"I'm afraid there's no denyin'
I'm just a dandelion
A fate I don't deserve.
I'd be brave as a blizzard...
If I only had the nerve."
I don't think that conference speakers are supposed to say what I did at the Community Solutions Conference. We're supposed to be inspiring, energizing. Instead, towards the end of my presentation, I admitted that I was afraid. That's not very inspiring, right up there on the disheartening meter with the list of current democratic candidates. Unfortunately, it is also true.
Now I tend to be an optimist by both nature and inclination. I'm not generally fearful or easily made unhappy. I love my life. Despite the fact that my job is to read all the bad news about peak oil, climate change, soil and water depletion, resource wars, environmental toxicity, financial trouble and all the other crap you can imagine, and write about it, I tend not to take it all too seriously. That is, I do, but I also take very seriously the good stuff in my life. Generally speaking, they balance one another out. But not always. Not, perhaps, as much lately as I'd like.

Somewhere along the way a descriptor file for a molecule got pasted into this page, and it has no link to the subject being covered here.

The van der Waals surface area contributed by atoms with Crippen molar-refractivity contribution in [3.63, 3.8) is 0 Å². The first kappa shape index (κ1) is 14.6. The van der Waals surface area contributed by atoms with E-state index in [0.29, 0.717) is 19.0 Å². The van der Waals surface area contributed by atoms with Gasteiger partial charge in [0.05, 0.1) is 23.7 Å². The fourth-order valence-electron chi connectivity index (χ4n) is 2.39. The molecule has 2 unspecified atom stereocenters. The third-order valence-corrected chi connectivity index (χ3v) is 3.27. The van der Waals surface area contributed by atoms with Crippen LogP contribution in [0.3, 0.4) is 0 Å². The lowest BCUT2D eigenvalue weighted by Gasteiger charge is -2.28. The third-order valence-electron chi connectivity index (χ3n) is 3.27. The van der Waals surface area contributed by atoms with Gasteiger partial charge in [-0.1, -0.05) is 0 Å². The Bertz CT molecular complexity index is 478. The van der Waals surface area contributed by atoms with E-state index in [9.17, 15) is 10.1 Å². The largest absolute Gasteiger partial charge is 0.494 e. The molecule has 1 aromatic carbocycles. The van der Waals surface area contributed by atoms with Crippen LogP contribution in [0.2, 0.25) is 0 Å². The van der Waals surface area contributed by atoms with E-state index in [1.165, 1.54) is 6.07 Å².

The thing is, I think most people have a choice when they are confronted by a reality like peak oil and climate change - either they develop a thick skin for at least some things, or they deny. We're all aware that denial is the most popular choice, and why not - denial is a very happy place to live, as long as you don't mind the cost. Otherwise, you have to develop enough emotional scales to at least cover up the horror of the thing. For example, confronted with the fact that 40% of the population of Swaziland is starving to death, you have to be able to find something darkly, horribly funny in the appalling realization that the government of Swaziland is still growing Cassava to make biofuels - that is, in the face of starvation, a government has decided to turn the staple food of that nation into gas, or in the larger truth that we're doing that all over the world now, as we drive food prices up and up and up...